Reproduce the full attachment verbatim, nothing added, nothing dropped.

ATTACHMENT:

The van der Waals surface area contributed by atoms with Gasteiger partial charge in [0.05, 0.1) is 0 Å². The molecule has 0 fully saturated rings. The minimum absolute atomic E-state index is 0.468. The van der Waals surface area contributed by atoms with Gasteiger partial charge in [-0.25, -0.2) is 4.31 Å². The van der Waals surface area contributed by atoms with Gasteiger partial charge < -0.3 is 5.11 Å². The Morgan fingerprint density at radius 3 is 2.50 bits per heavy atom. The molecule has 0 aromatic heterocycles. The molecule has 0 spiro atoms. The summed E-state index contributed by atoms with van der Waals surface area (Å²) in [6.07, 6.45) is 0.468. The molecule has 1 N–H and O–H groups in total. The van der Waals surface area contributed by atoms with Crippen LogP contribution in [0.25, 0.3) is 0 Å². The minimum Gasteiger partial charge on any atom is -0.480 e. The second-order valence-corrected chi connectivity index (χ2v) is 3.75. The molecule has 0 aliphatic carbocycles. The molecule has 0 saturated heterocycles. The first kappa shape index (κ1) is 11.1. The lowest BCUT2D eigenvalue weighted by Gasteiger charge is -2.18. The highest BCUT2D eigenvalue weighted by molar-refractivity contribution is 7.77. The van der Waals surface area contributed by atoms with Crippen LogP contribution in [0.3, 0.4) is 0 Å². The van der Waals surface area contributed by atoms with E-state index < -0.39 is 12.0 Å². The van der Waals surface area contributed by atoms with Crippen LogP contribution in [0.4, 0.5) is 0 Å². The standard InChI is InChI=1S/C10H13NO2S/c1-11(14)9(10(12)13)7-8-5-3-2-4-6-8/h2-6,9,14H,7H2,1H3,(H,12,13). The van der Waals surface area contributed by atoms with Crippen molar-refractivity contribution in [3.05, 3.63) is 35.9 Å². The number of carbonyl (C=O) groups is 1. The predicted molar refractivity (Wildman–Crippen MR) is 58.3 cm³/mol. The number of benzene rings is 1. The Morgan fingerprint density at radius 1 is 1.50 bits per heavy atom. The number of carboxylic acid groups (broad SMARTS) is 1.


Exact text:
The van der Waals surface area contributed by atoms with Gasteiger partial charge in [0.05, 0.1) is 0 Å². The molecule has 0 fully saturated rings. The minimum absolute atomic E-state index is 0.468. The van der Waals surface area contributed by atoms with Gasteiger partial charge in [-0.25, -0.2) is 4.31 Å². The van der Waals surface area contributed by atoms with Gasteiger partial charge < -0.3 is 5.11 Å². The Morgan fingerprint density at radius 3 is 2.50 bits per heavy atom. The molecule has 0 aromatic heterocycles. The molecule has 0 spiro atoms. The summed E-state index contributed by atoms with van der Waals surface area (Å²) in [6.07, 6.45) is 0.468. The molecule has 1 N–H and O–H groups in total. The van der Waals surface area contributed by atoms with Crippen LogP contribution in [0.25, 0.3) is 0 Å². The minimum Gasteiger partial charge on any atom is -0.480 e. The second-order valence-corrected chi connectivity index (χ2v) is 3.75. The molecule has 0 aliphatic carbocycles. The molecule has 0 saturated heterocycles. The first kappa shape index (κ1) is 11.1. The lowest BCUT2D eigenvalue weighted by Gasteiger charge is -2.18. The highest BCUT2D eigenvalue weighted by molar-refractivity contribution is 7.77. The van der Waals surface area contributed by atoms with Crippen LogP contribution in [0.3, 0.4) is 0 Å². The van der Waals surface area contributed by atoms with E-state index < -0.39 is 12.0 Å². The van der Waals surface area contributed by atoms with Crippen LogP contribution in [0.4, 0.5) is 0 Å². The standard InChI is InChI=1S/C10H13NO2S/c1-11(14)9(10(12)13)7-8-5-3-2-4-6-8/h2-6,9,14H,7H2,1H3,(H,12,13). The van der Waals surface area contributed by atoms with Crippen molar-refractivity contribution in [3.05, 3.63) is 35.9 Å². The number of carbonyl (C=O) groups is 1. The predicted molar refractivity (Wildman–Crippen MR) is 58.3 cm³/mol. The number of benzene rings is 1. The Morgan fingerprint density at radius 1 is 1.50 bits per heavy atom. The number of carboxylic acid groups (broad SMARTS) is 1.